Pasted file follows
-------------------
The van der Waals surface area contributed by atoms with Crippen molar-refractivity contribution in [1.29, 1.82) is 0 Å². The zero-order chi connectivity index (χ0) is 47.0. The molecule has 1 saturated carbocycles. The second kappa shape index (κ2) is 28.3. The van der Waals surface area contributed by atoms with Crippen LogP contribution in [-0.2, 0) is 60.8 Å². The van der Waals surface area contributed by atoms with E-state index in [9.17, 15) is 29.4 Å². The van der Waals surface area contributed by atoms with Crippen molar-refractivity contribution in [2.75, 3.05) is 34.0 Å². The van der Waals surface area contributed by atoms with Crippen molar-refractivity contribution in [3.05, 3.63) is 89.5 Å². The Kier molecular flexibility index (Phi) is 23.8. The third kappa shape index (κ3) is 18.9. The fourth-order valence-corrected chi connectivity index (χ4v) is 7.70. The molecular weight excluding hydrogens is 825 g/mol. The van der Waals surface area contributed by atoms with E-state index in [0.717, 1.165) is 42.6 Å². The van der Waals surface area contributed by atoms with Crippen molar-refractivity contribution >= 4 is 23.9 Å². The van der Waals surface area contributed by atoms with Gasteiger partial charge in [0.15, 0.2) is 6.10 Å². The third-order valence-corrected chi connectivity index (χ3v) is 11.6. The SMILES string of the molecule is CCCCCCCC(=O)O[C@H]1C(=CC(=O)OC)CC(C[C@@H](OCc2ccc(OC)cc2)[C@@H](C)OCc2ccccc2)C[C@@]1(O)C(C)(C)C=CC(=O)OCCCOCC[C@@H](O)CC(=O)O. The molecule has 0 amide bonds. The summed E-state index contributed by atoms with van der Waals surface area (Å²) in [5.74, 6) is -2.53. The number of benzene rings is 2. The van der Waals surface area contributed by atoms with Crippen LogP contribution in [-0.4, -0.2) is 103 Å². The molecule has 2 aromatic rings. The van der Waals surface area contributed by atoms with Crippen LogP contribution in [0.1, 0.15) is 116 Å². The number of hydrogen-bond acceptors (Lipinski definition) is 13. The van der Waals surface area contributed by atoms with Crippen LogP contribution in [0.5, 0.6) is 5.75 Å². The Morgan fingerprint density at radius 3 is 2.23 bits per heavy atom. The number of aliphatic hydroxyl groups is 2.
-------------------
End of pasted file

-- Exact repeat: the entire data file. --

The van der Waals surface area contributed by atoms with Crippen molar-refractivity contribution in [1.29, 1.82) is 0 Å². The zero-order chi connectivity index (χ0) is 47.0. The molecule has 1 saturated carbocycles. The second kappa shape index (κ2) is 28.3. The van der Waals surface area contributed by atoms with Crippen LogP contribution in [-0.2, 0) is 60.8 Å². The van der Waals surface area contributed by atoms with E-state index in [9.17, 15) is 29.4 Å². The van der Waals surface area contributed by atoms with Crippen molar-refractivity contribution in [2.75, 3.05) is 34.0 Å². The van der Waals surface area contributed by atoms with Crippen molar-refractivity contribution in [3.05, 3.63) is 89.5 Å². The Kier molecular flexibility index (Phi) is 23.8. The third kappa shape index (κ3) is 18.9. The fourth-order valence-corrected chi connectivity index (χ4v) is 7.70. The molecular weight excluding hydrogens is 825 g/mol. The van der Waals surface area contributed by atoms with E-state index in [0.717, 1.165) is 42.6 Å². The van der Waals surface area contributed by atoms with Crippen molar-refractivity contribution >= 4 is 23.9 Å². The van der Waals surface area contributed by atoms with Gasteiger partial charge in [0.15, 0.2) is 6.10 Å². The third-order valence-corrected chi connectivity index (χ3v) is 11.6. The SMILES string of the molecule is CCCCCCCC(=O)O[C@H]1C(=CC(=O)OC)CC(C[C@@H](OCc2ccc(OC)cc2)[C@@H](C)OCc2ccccc2)C[C@@]1(O)C(C)(C)C=CC(=O)OCCCOCC[C@@H](O)CC(=O)O. The molecule has 0 amide bonds. The summed E-state index contributed by atoms with van der Waals surface area (Å²) in [5.74, 6) is -2.53. The number of benzene rings is 2. The van der Waals surface area contributed by atoms with Crippen LogP contribution in [-0.4, -0.2) is 103 Å². The molecule has 2 aromatic rings. The van der Waals surface area contributed by atoms with Crippen LogP contribution in [0.1, 0.15) is 116 Å². The number of hydrogen-bond acceptors (Lipinski definition) is 13. The van der Waals surface area contributed by atoms with Crippen LogP contribution in [0.5, 0.6) is 5.75 Å². The Morgan fingerprint density at radius 3 is 2.23 bits per heavy atom. The number of aliphatic hydroxyl groups is 2.